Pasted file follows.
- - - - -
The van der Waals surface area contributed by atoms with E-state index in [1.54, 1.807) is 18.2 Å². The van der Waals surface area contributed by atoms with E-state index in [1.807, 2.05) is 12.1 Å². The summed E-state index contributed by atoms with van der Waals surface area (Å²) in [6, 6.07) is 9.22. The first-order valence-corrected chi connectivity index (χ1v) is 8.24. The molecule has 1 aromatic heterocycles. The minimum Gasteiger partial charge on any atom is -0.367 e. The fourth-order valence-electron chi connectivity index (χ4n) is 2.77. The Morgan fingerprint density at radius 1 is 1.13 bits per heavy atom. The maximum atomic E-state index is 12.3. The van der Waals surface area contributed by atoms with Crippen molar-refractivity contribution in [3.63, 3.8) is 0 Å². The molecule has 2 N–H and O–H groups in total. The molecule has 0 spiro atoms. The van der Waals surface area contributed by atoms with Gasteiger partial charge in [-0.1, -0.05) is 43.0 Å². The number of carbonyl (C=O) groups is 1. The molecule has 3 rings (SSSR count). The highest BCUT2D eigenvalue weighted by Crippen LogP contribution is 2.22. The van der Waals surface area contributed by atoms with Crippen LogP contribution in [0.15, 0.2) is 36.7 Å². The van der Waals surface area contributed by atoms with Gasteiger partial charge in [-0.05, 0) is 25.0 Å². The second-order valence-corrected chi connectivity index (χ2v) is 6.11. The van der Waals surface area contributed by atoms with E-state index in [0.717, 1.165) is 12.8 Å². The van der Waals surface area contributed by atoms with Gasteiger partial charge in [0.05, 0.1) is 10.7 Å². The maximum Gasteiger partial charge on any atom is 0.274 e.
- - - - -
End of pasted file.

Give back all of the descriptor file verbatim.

The van der Waals surface area contributed by atoms with E-state index in [1.54, 1.807) is 18.2 Å². The van der Waals surface area contributed by atoms with E-state index in [1.807, 2.05) is 12.1 Å². The summed E-state index contributed by atoms with van der Waals surface area (Å²) in [6, 6.07) is 9.22. The first-order valence-corrected chi connectivity index (χ1v) is 8.24. The molecule has 1 aromatic heterocycles. The minimum Gasteiger partial charge on any atom is -0.367 e. The fourth-order valence-electron chi connectivity index (χ4n) is 2.77. The Morgan fingerprint density at radius 1 is 1.13 bits per heavy atom. The maximum atomic E-state index is 12.3. The van der Waals surface area contributed by atoms with Crippen molar-refractivity contribution in [3.63, 3.8) is 0 Å². The molecule has 2 N–H and O–H groups in total. The molecule has 0 spiro atoms. The van der Waals surface area contributed by atoms with Gasteiger partial charge in [-0.1, -0.05) is 43.0 Å². The number of carbonyl (C=O) groups is 1. The molecule has 3 rings (SSSR count). The highest BCUT2D eigenvalue weighted by Crippen LogP contribution is 2.22. The van der Waals surface area contributed by atoms with Crippen LogP contribution in [0.15, 0.2) is 36.7 Å². The van der Waals surface area contributed by atoms with Gasteiger partial charge in [-0.05, 0) is 25.0 Å². The second-order valence-corrected chi connectivity index (χ2v) is 6.11. The van der Waals surface area contributed by atoms with E-state index in [0.717, 1.165) is 12.8 Å². The van der Waals surface area contributed by atoms with Gasteiger partial charge in [0.05, 0.1) is 10.7 Å². The maximum Gasteiger partial charge on any atom is 0.274 e.